In the case of Ms. Reeves, Ocwen cut the interest rate to 5.6 percent, from 8.9 percent, lowering her payments by $125, to $1,027. Officials at the company said the reduction would cost less than seizing and selling Ms. Reeves’s modest two-bedroom house near Dolphin Stadium.
“Ocwen was very patient with me, and they really worked with me,” said Ms. Reeves, who has back problems and breast cancer.
The company said its modifications were not acts of charity but were based on calculations of whether changing loan terms was in the best interests of investors. Using home price data, estimates of legal costs and the time it takes to foreclose, the company determines how much it will recover in foreclosure. It compares that with estimates of what borrowers can afford based on income, family size and expenses.
“Our biggest hurdle is reaching out and talking to people,” said Margery A. Rotundo, Ocwen’s senior vice president for residential loss mitigation. “If a borrower has a desire and the ability to stay in the home, we can help them.”
Ms. Rotundo said the company’s decades-long experience with borrowers with blemished credit histories informed its approach.
Ocwen, which is based in West Palm Beach, Fla., modified half of the delinquent loans it resolved last year. It foreclosed on a third, and most of the rest were sold before foreclosure for less than what was owed on them.
But many more people appear to have the experience of Mr. Mitchell, the other Florida borrower.
Mr. Mitchell bought his Miami home four years ago for $282,000. In 2007, his wife had to work less to care for a sick child, and the family was hit with higher tax bills and insurance premiums, raising monthly payments to $2,700 from $2,200.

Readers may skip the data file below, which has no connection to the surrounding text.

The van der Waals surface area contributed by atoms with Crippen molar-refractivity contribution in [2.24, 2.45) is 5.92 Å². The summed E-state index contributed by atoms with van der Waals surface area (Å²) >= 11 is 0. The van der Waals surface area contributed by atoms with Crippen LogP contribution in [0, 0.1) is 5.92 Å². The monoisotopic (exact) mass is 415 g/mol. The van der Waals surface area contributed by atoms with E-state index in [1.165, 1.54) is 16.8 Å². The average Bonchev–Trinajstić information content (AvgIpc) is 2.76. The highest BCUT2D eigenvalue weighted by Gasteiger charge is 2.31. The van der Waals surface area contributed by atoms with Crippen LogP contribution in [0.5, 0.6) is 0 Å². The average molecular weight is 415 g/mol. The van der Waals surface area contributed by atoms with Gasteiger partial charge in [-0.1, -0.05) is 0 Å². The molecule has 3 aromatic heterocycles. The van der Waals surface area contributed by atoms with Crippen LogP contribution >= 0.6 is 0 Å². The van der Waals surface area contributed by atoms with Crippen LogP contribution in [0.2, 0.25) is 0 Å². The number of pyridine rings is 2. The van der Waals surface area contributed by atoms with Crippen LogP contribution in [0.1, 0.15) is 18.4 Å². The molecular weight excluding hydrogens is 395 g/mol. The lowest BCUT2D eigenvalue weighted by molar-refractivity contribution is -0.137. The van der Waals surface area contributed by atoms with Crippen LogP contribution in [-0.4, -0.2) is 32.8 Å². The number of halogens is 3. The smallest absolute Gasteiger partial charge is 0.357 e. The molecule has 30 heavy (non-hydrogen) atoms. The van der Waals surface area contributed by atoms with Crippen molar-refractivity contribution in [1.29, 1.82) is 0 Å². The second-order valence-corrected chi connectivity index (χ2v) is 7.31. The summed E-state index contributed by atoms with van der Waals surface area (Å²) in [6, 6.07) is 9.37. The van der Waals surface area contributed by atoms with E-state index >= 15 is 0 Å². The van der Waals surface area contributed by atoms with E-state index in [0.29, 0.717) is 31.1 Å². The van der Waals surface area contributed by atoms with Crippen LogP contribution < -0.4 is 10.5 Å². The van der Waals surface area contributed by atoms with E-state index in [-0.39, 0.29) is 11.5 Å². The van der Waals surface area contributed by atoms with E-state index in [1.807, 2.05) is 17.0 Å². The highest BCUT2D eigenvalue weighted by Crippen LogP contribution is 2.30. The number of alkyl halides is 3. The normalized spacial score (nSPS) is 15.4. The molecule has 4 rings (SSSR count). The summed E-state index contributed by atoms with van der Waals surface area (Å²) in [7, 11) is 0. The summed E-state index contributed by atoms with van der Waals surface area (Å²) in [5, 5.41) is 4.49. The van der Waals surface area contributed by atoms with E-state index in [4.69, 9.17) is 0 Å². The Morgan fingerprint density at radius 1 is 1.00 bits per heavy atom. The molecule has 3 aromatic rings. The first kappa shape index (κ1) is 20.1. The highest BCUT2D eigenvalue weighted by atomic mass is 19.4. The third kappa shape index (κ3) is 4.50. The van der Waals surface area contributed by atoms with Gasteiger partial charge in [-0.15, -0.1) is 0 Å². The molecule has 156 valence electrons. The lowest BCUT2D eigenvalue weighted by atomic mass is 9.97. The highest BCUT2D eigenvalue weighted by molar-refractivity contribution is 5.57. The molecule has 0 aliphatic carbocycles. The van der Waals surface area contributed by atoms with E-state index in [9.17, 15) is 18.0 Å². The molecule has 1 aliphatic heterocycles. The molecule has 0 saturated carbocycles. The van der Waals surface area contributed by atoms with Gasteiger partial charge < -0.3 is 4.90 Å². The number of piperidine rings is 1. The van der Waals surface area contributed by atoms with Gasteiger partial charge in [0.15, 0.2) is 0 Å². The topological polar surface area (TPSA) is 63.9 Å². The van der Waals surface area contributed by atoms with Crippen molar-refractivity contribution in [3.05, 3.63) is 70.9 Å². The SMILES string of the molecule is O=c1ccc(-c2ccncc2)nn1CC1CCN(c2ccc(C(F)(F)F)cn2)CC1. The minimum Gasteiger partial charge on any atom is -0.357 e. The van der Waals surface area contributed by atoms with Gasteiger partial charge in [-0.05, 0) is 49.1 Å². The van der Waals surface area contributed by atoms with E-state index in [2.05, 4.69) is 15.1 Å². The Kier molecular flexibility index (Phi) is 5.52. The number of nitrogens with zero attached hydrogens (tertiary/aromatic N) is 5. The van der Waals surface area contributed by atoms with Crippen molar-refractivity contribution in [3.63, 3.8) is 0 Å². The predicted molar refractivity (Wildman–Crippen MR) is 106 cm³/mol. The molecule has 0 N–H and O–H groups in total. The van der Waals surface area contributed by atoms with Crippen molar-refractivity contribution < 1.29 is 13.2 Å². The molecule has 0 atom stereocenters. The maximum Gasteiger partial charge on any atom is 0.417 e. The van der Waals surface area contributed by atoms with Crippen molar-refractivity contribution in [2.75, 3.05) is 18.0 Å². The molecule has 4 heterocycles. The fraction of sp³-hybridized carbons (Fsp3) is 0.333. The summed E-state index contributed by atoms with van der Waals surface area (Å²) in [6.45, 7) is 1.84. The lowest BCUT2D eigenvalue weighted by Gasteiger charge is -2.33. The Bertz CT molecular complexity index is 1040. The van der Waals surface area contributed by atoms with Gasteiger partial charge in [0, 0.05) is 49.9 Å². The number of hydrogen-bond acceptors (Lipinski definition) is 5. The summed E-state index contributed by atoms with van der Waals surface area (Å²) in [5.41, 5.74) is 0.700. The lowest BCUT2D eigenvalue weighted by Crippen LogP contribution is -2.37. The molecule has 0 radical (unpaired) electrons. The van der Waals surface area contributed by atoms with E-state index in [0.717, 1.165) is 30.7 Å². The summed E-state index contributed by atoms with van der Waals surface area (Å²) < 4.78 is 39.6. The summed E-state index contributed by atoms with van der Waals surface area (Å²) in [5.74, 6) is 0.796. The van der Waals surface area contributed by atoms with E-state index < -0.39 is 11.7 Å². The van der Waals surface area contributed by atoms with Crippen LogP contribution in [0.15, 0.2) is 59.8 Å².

When Mr. Mitchell told Wells Fargo he could not keep up, he said, “It fell on deaf ears for a while.”
Wells Fargo ultimately cut Mr. Mitchell’s interest rate to 6.1 percent, from 6.5 percent. But it added fees, back payments and penalties to his principal, raising it above $300,000. His payments were virtually unchanged, and he was asked to make a $5,000 payment to get out of foreclosure. He fell behind again right away. His house, he estimates, is worth only $199,000.
“The arrangements they come up with are not really in your best interest,” he said. “You feel like you’re trapped.”
Wells Fargo declined to comment for this article.
Analysts say it is hard to know exactly why different mortgage companies handle delinquent loans so differently.
Smaller companies like Ocwen that are under more financial pressure and have more experience in dealing with higher-cost loans have been most aggressive in lowering payments, said Mr. Dubitsky, the Credit Suisse analyst. Big banks like Wells Fargo, which would need to be retooled to emphasize modifications over foreclosures, appear to favor modifications that do not lower payments or debts very much.
A spokesman for the comptroller, Bryan Hubbard, said that many banks began focusing on lowering monthly payments last year and that it would be premature to say they had not done enough to help borrowers.
Lowering payments is becoming more important as the economy weakens, Mr. Dubitsky said, because more borrowers are likely to lose jobs or encounter expenses they cannot afford.“If the borrower is spending every last dollar on their debt,” he said, “that leaves them vulnerable to unexpected expenses.”